• In Matthew Laurence's Freya Series, the only supernatural elements in the world are gods - all of them. They don't exactly try to hide their divinity at street level, but they're not very keen on straight-up announcing themselves, either. This is because their power is tied to belief, and the world's gotten very cynical - tell the average citizen you're Sekhmet, for instance, and they'll know exactly who to disbelieve.
  • In Hidden Echoes by Mike Jeffries, the Earth was created as a paradise by powerful sorcerers living in a Death World multiverse. These same sorcerers have also walled the Earth away from the other dimensions and helped defeat the few stragglers that did manage to cross through (these chance encounters would go on to become monsters in myth and folklore). Unfortunately, the barrier between Earth and the other dimensions is collapsing and creatures are coming through, if the barrier breaks down completely then humanity would be wiped out in an endless Zerg Rush of supernatural creatures.
  • In Justina Robson's Quantum Gravity series, an accident with a particle accelerator has reduced most of the continental United States to a series of islands and revealed parallel realities housing dragons, elves, demons, faries, and other such creatures. This is news to Humanity, but these other worlds claim that Earth (which they call Ootopia), and themselves, have been there all along. This difference in POV is never reconciled, but most people don't care and simply think Elvish rock stars are cool.
  • The Sookie Stackhouse Mysteries (and its HBO adaptation, True Blood) take place in a world where vampires have revealed themselves to the world following the invention of synthetic blood that takes care of all their nutritional needs. Other supernaturals slowly follow in their footsteps
  • The Kitty Norville series stars a werewolf who hosts a late-night radio show. When she's attacked by a werewolf hunter on the air, she ends up revealing that she's a werewolf — but instead of running from it, she decides to parlay it into power, and ends up becoming a celebrity and figurehead for supernaturals across the country. Shortly after that, a government agency publicizes the existence of werewolves and vampires, up to and including DNA tests. By the time Kitty's forced into shapeshifting on live television, the matter's well enough known that the worst she suffers is an FCC fine for flashing the audience.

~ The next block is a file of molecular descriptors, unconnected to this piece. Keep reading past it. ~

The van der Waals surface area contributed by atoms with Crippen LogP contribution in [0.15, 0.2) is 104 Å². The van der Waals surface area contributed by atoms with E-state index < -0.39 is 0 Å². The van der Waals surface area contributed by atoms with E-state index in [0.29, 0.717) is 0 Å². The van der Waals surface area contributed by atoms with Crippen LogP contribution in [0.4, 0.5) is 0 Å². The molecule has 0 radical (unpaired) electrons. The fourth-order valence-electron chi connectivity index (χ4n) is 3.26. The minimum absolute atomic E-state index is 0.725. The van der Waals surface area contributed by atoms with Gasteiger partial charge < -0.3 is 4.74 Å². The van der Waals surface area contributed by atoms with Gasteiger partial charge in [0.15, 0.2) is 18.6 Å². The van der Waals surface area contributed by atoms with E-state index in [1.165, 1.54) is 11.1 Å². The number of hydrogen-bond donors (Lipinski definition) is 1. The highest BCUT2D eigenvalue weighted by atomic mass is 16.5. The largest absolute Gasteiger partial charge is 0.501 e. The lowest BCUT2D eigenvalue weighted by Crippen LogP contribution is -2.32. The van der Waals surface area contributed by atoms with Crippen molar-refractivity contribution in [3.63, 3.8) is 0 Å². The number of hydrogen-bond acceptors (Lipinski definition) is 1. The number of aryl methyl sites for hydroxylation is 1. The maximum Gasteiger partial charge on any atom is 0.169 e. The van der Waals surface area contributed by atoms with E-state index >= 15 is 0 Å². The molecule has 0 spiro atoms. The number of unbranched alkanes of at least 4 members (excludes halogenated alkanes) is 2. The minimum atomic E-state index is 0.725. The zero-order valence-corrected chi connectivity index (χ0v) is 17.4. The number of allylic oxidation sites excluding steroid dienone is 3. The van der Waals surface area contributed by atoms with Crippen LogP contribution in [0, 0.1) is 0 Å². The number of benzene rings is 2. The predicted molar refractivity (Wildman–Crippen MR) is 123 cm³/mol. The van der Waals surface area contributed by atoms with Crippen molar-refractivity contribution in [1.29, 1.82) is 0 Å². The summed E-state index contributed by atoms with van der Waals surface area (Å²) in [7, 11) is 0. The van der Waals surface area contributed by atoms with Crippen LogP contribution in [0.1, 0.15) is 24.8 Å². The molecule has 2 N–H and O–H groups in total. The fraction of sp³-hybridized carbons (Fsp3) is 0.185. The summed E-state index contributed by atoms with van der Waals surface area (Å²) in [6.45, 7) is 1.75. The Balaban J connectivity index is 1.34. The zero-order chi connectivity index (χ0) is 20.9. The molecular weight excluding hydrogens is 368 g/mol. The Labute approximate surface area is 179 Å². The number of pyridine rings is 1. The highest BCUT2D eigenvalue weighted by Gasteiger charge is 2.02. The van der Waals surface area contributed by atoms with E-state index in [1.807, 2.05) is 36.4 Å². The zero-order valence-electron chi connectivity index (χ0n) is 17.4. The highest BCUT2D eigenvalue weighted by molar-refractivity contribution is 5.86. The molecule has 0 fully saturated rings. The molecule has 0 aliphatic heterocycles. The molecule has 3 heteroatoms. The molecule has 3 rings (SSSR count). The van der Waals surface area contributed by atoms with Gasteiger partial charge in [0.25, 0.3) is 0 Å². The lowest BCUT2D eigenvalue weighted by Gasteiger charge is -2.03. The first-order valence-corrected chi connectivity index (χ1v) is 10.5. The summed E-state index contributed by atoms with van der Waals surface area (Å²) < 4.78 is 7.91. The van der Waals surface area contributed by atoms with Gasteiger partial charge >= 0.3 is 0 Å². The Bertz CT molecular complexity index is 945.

• The Hollows series by Kim Harrison is set years after a virus from a genetically altered tomato wiped out most of the human race — 'supernatural' people, like witches, vampires and weres, were immune or less affected, so ended up revealing themselves when they realized their combined numbers nearly outnumbered humans in an event called The Turn.
  • The Mercy Thompson series features a world where The Fair Folk came out of the closest years ago, albeit intentionally and in a far more controlled method than the typical Broken Masquerade. It didn't end well, with religious conservatives and bigots railing against the fae and eventually creating voluntary reservations for them. (Which is actually exactly what the fae leaders wanted them to do in the first place.) After the events of the first book, the universe's werewolves decide to reveal some of their population as well, with a bit more success. Stefan the vampire anticipates the day when his people will come out of the coffin. He's working on ways for vampires to cure blood-borne diseases in order to gain some public good will and hopefully smooth over the whole "feeding on humans" bump. So far no one else has come out publicly, but with first fairies and now werewolves unmasqued, people are starting to question what else is out there.
  • In Kim Newman's Anno Dracula series, vampires have been hiding in the shadows for centuries. Then Dracula becomes Queen Victoria's consort and everything changes.